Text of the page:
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Börm, Steffen / Mehl, Christian

Numerical Methods for Eigenvalue Problems

Series:De Gruyter Textbook

    300,00 € / $420.00 / £272.50*

    eBook (PDF)
    Publication Date:
    May 2012
    Copyright year:
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    • Appropriate as a textbook for graduate courses or for independent study
    • Several exercises and summaries of each chapter help beginners to understand the material
    • Source codes of the presented algorithms available online

    Aims and Scope

    Eigenvalues and eigenvectors of matrices and linear operators play an important role when solving problems from structural mechanics and electrodynamics, e.g., by describing the resonance frequencies of systems, when investigating the long-term behavior of stochastic processes, e.g., by describing invariant probability measures, and as a tool for solving more general mathematical problems, e.g., by diagonalizing ordinary differential equations or systems from control theory.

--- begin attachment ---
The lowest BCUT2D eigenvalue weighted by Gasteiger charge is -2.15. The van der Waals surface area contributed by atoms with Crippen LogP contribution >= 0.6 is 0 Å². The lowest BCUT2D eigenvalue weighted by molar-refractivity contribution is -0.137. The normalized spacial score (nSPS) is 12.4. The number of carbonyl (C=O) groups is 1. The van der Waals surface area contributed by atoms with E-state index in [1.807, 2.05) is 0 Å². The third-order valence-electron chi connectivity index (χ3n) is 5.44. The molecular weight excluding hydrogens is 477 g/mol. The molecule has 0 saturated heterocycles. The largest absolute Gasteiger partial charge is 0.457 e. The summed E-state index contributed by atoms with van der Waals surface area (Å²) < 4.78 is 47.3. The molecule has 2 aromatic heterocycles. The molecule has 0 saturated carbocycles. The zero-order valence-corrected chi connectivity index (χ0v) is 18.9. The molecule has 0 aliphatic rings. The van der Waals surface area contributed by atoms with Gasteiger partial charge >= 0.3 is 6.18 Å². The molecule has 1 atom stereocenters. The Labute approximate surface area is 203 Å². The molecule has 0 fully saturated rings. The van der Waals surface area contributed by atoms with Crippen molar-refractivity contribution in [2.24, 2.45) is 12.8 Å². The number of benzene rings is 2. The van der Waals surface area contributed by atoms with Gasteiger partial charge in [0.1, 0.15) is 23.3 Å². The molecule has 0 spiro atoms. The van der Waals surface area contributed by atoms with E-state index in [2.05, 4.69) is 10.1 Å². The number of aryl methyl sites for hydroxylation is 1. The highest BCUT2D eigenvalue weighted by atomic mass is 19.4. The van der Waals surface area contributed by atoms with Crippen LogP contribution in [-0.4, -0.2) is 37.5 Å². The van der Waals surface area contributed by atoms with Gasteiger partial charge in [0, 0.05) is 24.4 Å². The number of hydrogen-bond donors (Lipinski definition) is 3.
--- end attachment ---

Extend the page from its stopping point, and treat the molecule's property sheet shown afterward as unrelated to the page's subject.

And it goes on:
This textbook presents a number of the most important numerical methods for finding eigenvalues and eigenvectors of matrices. The authors discuss the central ideas underlying the different algorithms and introduce the theoretical concepts required to analyze their behavior with the goal to present an easily accessible introduction to the field, including rigorous proofs of all important results, but not a complete overview of the vast body of research. Several programming examples allow the reader to experience the behavior of the different algorithms first-hand.

    The book addresses students and lecturers of mathematics, physics and engineering who are interested in the fundamental ideas of modern numerical methods and want to learn how to apply and extend these ideas to solve new problems.


    viii, 208 pages
    Type of Publication:
    Eigenvalue Problem; Jacobi Iteration; Vector Iteration; QR Iteration; Bisection Method

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    Steffen Börm, Christian-Albrechts-Universität zu Kiel, Germany; Christian Mehl, Technische Universität Berlin, Germany.


    „Hinreichend ausführliche und gut verständliche Beweise."
    Prof. Dr. Alexander Hornberg, Hochschule Esslingen

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